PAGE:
Letters, Discovery of Lake George

The Sydney Morning Herald

6 March 1919

Sir,

In an interesting article which appeared in your issue of 27th ult. on the fluctuations of water in Lake George is a statement that this, the greatest of Australian inland lakes, was discovered by a bushman named Joe Wilde in 1820, and it was then "a magnificent sheet of water."

The discovery dates back to a much earlier period. It was made by a blackfellow in 1812, while employed as a scout by Governor Macquarie.

My authority for this assertion is the late Rev. Robert Cartwright, who at the time of the discovery was a colonial chaplain.

The following are the circumstances of the discovery, as related to me in his own parsonage at Collector (a corruption of Kaligda, as it was called by the aborigines), in the 'Fifties of the last century, where I was a guest of Mr. Cartwright's. The Governor was visiting at Wollogorang, on the Bredalbane Plains, the remotest southern homestead of that period, owned by Mr. Chisholm, progenitor of the distinguished family of that name still residing in the vicinity of Goulburn.

An excursion was projected in a farther southerly direction, and when undertaken, the first night's camp was made at a lagoon (now known as Rose's Lagoon), about four miles north of the site on which the village of Collector now stands.

When morning came, and while the Vice-regal party (which included Mr. Cartwright) were breakfasting, the aboriginal scout already mentioned was sent ahead to pick out traversable country. In due time he returned with a puzzled expression on his face, and reported that he had come to the sea, and could go no farther.

As much puzzled as he (for they calculated that their position was at least 40 miles from the southern coast and guided by this aborigine, the party traversed the route he had explored, and bye-and-bye found themselves on an eminence overlooking the site of the present village.

From the base of this eminence, looking southwards there stretched as far as the eye could see a vast expanse of water, dashing its waves on to the foot of the hill whereon stood the amazed spectator.

Said Mr. Cartwright to me as he narrated the discovery, "My parsonage here and my church nearby are fathoms below the level of that inland sea as we then saw it." And, then and there, the Governor, convinced that what they saw was an inland lake and not a portion of the Pacific Ocean, named this vast sheet of fresh water Lake George," In honour of the then reigning King. The allegation that Joe Wilde was the discoverer of Lake George is thus disproved.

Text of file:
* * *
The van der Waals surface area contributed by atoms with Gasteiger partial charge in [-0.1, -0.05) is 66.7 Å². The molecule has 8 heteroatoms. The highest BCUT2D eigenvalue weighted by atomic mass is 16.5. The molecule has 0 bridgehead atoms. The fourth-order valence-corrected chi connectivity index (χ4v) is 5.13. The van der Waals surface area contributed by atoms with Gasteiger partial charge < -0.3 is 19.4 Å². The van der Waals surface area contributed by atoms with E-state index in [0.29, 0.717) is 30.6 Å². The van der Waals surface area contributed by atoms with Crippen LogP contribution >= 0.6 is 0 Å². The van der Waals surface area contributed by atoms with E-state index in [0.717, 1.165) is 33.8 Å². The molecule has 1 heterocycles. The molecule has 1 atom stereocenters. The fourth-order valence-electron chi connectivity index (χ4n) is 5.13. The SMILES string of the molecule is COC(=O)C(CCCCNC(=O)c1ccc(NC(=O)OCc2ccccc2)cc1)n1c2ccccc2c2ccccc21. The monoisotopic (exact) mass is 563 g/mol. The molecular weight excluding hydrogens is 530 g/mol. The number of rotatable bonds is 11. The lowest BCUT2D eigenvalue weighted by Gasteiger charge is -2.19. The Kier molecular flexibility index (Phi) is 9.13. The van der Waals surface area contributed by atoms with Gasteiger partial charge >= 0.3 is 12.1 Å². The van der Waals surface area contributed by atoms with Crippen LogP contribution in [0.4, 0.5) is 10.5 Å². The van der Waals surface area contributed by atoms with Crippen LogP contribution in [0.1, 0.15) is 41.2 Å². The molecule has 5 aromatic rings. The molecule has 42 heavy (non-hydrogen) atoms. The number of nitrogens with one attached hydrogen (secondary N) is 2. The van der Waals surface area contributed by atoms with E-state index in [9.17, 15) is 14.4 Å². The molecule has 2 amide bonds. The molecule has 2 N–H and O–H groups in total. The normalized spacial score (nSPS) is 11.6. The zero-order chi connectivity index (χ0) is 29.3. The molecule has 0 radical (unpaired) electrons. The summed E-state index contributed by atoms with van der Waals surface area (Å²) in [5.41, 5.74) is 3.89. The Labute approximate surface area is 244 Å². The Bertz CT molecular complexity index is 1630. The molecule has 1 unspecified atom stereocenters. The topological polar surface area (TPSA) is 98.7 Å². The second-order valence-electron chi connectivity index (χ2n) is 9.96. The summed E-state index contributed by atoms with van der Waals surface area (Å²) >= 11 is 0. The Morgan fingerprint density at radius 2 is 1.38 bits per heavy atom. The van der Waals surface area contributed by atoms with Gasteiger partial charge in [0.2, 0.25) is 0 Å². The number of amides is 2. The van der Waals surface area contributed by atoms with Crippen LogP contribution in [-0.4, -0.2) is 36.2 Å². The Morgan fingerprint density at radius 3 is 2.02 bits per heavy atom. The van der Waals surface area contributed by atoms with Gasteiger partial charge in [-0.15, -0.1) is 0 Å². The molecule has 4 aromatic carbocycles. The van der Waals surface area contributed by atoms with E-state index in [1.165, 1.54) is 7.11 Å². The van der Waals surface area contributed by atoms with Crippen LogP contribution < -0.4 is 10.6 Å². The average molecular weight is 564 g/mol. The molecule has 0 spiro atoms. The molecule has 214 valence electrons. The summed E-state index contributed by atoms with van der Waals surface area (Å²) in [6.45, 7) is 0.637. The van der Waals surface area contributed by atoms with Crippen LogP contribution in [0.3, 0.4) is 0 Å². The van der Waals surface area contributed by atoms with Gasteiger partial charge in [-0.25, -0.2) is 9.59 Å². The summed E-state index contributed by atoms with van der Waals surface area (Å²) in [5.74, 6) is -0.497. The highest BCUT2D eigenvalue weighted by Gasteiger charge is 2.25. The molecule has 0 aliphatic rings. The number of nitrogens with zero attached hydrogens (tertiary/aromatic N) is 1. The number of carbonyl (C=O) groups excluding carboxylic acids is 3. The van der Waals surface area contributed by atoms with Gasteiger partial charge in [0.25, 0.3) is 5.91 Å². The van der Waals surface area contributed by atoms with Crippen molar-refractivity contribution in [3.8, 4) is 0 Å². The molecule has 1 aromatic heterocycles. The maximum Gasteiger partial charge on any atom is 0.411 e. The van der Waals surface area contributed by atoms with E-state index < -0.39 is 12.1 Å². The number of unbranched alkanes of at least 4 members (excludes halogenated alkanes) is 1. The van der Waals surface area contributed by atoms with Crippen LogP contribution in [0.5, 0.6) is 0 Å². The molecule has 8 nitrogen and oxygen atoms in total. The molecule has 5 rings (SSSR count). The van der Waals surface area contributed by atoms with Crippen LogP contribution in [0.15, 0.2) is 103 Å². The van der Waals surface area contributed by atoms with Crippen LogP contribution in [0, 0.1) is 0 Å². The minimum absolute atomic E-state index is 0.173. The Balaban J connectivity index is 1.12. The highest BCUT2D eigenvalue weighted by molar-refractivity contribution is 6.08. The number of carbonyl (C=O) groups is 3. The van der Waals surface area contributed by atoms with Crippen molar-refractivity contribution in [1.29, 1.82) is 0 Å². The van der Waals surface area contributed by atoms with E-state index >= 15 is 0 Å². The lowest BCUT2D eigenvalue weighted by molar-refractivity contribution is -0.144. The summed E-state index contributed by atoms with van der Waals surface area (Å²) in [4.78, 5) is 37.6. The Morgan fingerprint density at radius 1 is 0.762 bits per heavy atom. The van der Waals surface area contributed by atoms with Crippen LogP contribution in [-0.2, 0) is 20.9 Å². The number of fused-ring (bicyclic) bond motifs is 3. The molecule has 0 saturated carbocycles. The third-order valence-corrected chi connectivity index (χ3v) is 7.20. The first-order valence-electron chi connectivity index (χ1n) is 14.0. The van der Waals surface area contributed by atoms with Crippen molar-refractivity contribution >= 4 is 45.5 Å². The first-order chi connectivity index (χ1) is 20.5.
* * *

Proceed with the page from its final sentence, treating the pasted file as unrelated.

I am, etc , John Gale. Queanbeyan, March 4

Discovery of Lake George

The Sydney Morning Herald

10 March 1919

Sir,

In the letter from Mr. John Gale, of Queanbeyan, the well-known veteran historian, in your columns of the 6th instant, it is stated that Lake George was discovered by a blackfellow in 1812, and not in 1820; and Mr. Gale quotes as his authority the Rev. Robert Cartwright, whom he says was with Governor Macquarie when the lake was named.

I feel sure that upon reflection Mr. Gale will see that there has been some misunderstanding between him and the Rev. Cartwright in regard to the date.

As a matter of fact, the discovery of the Moss Vale and Berrima, districts, was not reported by Hamilton Hume until 1814, and it is through this district that the whole of the traffic has always passed from Sydney to Lake George. Moreover, the Blue Mountains were not crossed until 1813.

The date of the discovery of Lake George by Joseph Wild was August 19, 1820, and this is made clear by a letter from Charles Throsby, of Glenfield, near Liverpool, and later of Bong Bong, to Governor Macquarie, dated September 4, 1820.

It may not be generally known that the party which discovered Lake George was fitted out and led by Charles Throsby until the very morning of the day the discovery of the lake was made.

It is also clear that Charles Throsby was guided towards the lake by the natives, for he writes;-"I feel much gratified at it in confirmation of my former ideas as well as the accounts given by the natives."

Governor Macquarie visited the lake in October, 1820, as stated in his journal, being accompanied by Commissioner Bigge, Surveyor-General Oxley, Charles Throsby, and others, having camped the previous night at Lake Bathurst, and the following note in regard to the naming of the lake was made by Oxley on its shores:-"Saturday, October 28, 1820. - The Governor this day named this large sheet of fresh water 'Lake George' in honour of his Majesty."

The Rev. Cartwright arrived in Sydney in the ship Ann on February 27, 1810, and it is possible that he may have accompanied Governor Macquarie on the occasion referred to.

I am, etc., R. H. Cambage. March 8.

Discovery of Lake George

The Sydney Morning Herald

15 March 1919

Sir,

Under the above, heading Mr. Cambage, in his letter published in your columns of to-day, writes, inter alia: "The discovery of Moss Vale and Berrima districts was not reported until 1814, and it was through this district that the whole of the traffic has always passed from Sydney to Lake George." Mr. Cambage is apparently mistaken.

My father, the late Mr. S. M. Mowle, records in his diary, this was in the 'thirties and onwards, that when going with Mr. Murray (afterwards Sir Terence Aubrey Murray) to Yarrowlumla, they travelled along the old Southern road through Bargo Brush, Nattai, and Berrima. They therefore did not pass through Moss Vale.

I am, etc., Aubrey Mowle.

St. Asaph, Burradoo, March 1.

Discovery of Lake George

Queanbeyan Age and Queanbeyan Observer

18 March 1919

Sir,

Re Mr. Gale's letter in a recent issue of the "Herald."

That gentleman is widely in error in the quotation received from Mr. Cartwright, both as to the first discoverer and the date.